26th January 2016
Providers have been competing against each other for a place in the best buys, with Yorkshire and Clydesdale Bank most noticeably slashing rates by as much as 2%. Lenders are even cutting rates within days of each other in order to beat their rivals to the top spot.
Since the start of January, the following 13 providers have already cut their loan rates: AA, Cahoot, Clydesdale Bank, HSBC, M&S Bank, Nationwide, NatWest, RBS, Sainsbury’s Bank, Santander, Tesco Bank, TSB and Yorkshire Bank.
A small handful of cuts were for loans of £5,000, but the vast majority focused on the advertised tier of £7,500 to £15,000 – pushing average rates for mid-tier borrowing to significant lows. Currently, HSBC and M&S Bank offer a rate of 3.3% for loans of £7,500 over five years, the lowest rate ever recorded.
Rachel Springall, finance expert at Moneyfacts.co.uk, says: “There is now a full-on war between providers who are slashing their loan rates to attract new borrowers. Starting a new year is the perfect time for consumers to re-visit their finances and see whether using a competitive loan to consolidate more pricy debts can be a money saver.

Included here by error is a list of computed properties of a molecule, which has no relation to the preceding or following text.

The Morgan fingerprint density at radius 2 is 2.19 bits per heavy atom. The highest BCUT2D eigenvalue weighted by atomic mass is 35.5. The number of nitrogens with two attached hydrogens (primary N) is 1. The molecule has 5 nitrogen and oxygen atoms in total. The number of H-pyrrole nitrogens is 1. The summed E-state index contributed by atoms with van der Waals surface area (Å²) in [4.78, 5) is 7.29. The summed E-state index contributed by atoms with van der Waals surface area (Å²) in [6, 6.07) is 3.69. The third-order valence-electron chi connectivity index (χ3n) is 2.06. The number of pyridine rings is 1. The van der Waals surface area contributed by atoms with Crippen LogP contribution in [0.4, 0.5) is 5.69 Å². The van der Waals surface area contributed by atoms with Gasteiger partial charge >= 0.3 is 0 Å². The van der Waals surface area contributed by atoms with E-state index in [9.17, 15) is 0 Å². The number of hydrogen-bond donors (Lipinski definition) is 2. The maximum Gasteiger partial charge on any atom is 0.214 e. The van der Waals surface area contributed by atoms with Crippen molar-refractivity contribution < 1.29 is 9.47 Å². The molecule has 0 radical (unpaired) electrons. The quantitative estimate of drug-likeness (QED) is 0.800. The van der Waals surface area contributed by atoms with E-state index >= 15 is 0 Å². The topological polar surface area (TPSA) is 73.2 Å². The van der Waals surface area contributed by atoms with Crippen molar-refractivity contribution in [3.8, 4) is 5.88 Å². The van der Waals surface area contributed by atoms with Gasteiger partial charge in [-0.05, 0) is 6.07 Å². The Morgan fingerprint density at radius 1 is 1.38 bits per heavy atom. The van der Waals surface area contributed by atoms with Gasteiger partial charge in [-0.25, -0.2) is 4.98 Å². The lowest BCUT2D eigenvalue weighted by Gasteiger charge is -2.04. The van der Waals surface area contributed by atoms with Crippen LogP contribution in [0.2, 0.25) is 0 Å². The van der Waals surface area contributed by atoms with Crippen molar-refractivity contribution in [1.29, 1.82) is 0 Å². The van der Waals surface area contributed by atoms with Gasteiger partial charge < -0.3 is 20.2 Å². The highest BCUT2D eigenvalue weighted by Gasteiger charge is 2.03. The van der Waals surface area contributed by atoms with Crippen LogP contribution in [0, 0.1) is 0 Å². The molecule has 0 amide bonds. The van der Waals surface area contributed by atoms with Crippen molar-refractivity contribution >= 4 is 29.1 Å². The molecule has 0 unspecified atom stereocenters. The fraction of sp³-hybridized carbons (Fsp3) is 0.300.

“Using a personal loan to get on top of debts can be a cost-effective option, but it remains to be the case that the best rates are for customers who need £5,000 or more. Advertised rates (APRs) on loans start from £7,500 which may be much more than some people need, plus only 51% of successful applicants may get the advertised rates, so customers should never assume that they are guaranteed the best deals.
“Borrowing slightly less than this could result in being charged unnecessary interest. For example, borrowing £3,000 over three years on a rate of 7.4% would leave borrowers more than £250 out of pocket, compared with a 40-month 0% balance transfer card with a 2.95% fee. As long as customers make sure to pay off the credit card before interest applies, it’s clear to see how there could be hundreds of pounds to be saved.
“However, borrowing larger amounts through a personal loan could still be cost-effective. Similar to a January sale, these low rates may not stay around forever, so anyone considering a loan would be wise to check their credit report and see if they can get a good deal before rates rise.”